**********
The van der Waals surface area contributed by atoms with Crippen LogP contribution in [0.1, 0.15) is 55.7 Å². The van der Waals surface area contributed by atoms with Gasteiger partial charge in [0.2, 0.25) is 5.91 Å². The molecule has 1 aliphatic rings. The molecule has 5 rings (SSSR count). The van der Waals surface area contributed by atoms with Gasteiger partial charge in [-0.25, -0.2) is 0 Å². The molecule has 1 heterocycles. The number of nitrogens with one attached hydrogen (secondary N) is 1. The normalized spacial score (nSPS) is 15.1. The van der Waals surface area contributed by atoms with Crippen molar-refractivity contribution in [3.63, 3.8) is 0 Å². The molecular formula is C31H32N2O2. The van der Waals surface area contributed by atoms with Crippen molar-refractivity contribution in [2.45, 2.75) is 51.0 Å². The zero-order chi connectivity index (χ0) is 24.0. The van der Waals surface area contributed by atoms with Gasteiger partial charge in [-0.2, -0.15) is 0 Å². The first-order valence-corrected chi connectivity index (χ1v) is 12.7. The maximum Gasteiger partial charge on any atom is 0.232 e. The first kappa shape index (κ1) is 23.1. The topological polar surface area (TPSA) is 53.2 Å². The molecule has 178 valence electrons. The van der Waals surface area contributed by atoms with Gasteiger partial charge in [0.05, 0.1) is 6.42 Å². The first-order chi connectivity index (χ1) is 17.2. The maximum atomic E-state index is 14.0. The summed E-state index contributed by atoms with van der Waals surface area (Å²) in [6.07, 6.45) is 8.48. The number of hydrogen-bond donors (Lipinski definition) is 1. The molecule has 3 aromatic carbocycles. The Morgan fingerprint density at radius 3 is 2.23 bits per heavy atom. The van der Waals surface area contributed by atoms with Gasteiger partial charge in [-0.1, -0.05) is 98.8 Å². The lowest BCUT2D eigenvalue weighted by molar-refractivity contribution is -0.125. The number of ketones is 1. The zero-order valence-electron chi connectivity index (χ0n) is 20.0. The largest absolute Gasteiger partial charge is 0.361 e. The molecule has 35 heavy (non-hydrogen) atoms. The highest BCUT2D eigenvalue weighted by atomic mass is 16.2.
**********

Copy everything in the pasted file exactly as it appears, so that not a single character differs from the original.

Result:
The van der Waals surface area contributed by atoms with Crippen LogP contribution in [0.1, 0.15) is 55.7 Å². The van der Waals surface area contributed by atoms with Gasteiger partial charge in [0.2, 0.25) is 5.91 Å². The molecule has 1 aliphatic rings. The molecule has 5 rings (SSSR count). The van der Waals surface area contributed by atoms with Gasteiger partial charge in [-0.25, -0.2) is 0 Å². The molecule has 1 heterocycles. The number of nitrogens with one attached hydrogen (secondary N) is 1. The normalized spacial score (nSPS) is 15.1. The van der Waals surface area contributed by atoms with Crippen molar-refractivity contribution in [3.63, 3.8) is 0 Å². The molecular formula is C31H32N2O2. The van der Waals surface area contributed by atoms with Crippen molar-refractivity contribution in [2.45, 2.75) is 51.0 Å². The zero-order chi connectivity index (χ0) is 24.0. The van der Waals surface area contributed by atoms with Gasteiger partial charge in [-0.2, -0.15) is 0 Å². The first-order valence-corrected chi connectivity index (χ1v) is 12.7. The maximum Gasteiger partial charge on any atom is 0.232 e. The first kappa shape index (κ1) is 23.1. The topological polar surface area (TPSA) is 53.2 Å². The molecule has 178 valence electrons. The van der Waals surface area contributed by atoms with Gasteiger partial charge in [0.05, 0.1) is 6.42 Å². The first-order chi connectivity index (χ1) is 17.2. The maximum atomic E-state index is 14.0. The summed E-state index contributed by atoms with van der Waals surface area (Å²) in [6.07, 6.45) is 8.48. The number of hydrogen-bond donors (Lipinski definition) is 1. The molecule has 3 aromatic carbocycles. The Morgan fingerprint density at radius 3 is 2.23 bits per heavy atom. The van der Waals surface area contributed by atoms with Gasteiger partial charge in [-0.1, -0.05) is 98.8 Å². The lowest BCUT2D eigenvalue weighted by molar-refractivity contribution is -0.125. The number of ketones is 1. The zero-order valence-electron chi connectivity index (χ0n) is 20.0. The largest absolute Gasteiger partial charge is 0.361 e. The molecule has 35 heavy (non-hydrogen) atoms. The highest BCUT2D eigenvalue weighted by atomic mass is 16.2.